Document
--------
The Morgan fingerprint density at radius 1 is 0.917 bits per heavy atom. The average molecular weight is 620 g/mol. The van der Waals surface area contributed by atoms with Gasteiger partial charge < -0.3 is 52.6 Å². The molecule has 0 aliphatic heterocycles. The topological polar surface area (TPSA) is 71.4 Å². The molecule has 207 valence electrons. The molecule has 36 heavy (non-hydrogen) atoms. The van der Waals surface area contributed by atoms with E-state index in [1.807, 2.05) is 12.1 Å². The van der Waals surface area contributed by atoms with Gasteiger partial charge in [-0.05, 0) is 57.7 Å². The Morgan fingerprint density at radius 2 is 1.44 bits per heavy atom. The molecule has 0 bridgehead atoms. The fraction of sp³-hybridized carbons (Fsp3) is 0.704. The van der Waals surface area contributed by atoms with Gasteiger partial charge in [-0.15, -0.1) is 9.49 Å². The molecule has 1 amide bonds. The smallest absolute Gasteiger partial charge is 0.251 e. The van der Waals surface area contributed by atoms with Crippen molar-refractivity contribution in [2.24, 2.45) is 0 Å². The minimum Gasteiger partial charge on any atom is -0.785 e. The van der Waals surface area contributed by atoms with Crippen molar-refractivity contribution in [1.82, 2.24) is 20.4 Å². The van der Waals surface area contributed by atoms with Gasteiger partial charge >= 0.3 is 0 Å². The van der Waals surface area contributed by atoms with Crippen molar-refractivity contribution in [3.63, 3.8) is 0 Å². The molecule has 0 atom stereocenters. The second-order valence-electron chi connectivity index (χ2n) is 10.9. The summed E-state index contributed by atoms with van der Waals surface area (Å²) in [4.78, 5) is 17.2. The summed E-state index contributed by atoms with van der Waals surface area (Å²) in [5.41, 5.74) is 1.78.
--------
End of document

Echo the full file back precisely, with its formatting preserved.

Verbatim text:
The Morgan fingerprint density at radius 1 is 0.917 bits per heavy atom. The average molecular weight is 620 g/mol. The van der Waals surface area contributed by atoms with Gasteiger partial charge < -0.3 is 52.6 Å². The molecule has 0 aliphatic heterocycles. The topological polar surface area (TPSA) is 71.4 Å². The molecule has 207 valence electrons. The molecule has 36 heavy (non-hydrogen) atoms. The van der Waals surface area contributed by atoms with E-state index in [1.807, 2.05) is 12.1 Å². The van der Waals surface area contributed by atoms with Gasteiger partial charge in [-0.05, 0) is 57.7 Å². The Morgan fingerprint density at radius 2 is 1.44 bits per heavy atom. The molecule has 0 bridgehead atoms. The fraction of sp³-hybridized carbons (Fsp3) is 0.704. The van der Waals surface area contributed by atoms with Gasteiger partial charge in [-0.15, -0.1) is 9.49 Å². The molecule has 1 amide bonds. The smallest absolute Gasteiger partial charge is 0.251 e. The van der Waals surface area contributed by atoms with Crippen molar-refractivity contribution in [2.24, 2.45) is 0 Å². The minimum Gasteiger partial charge on any atom is -0.785 e. The van der Waals surface area contributed by atoms with Crippen molar-refractivity contribution in [1.82, 2.24) is 20.4 Å². The van der Waals surface area contributed by atoms with Gasteiger partial charge >= 0.3 is 0 Å². The van der Waals surface area contributed by atoms with Crippen molar-refractivity contribution in [3.63, 3.8) is 0 Å². The molecule has 0 atom stereocenters. The second-order valence-electron chi connectivity index (χ2n) is 10.9. The summed E-state index contributed by atoms with van der Waals surface area (Å²) in [4.78, 5) is 17.2. The summed E-state index contributed by atoms with van der Waals surface area (Å²) in [5.41, 5.74) is 1.78.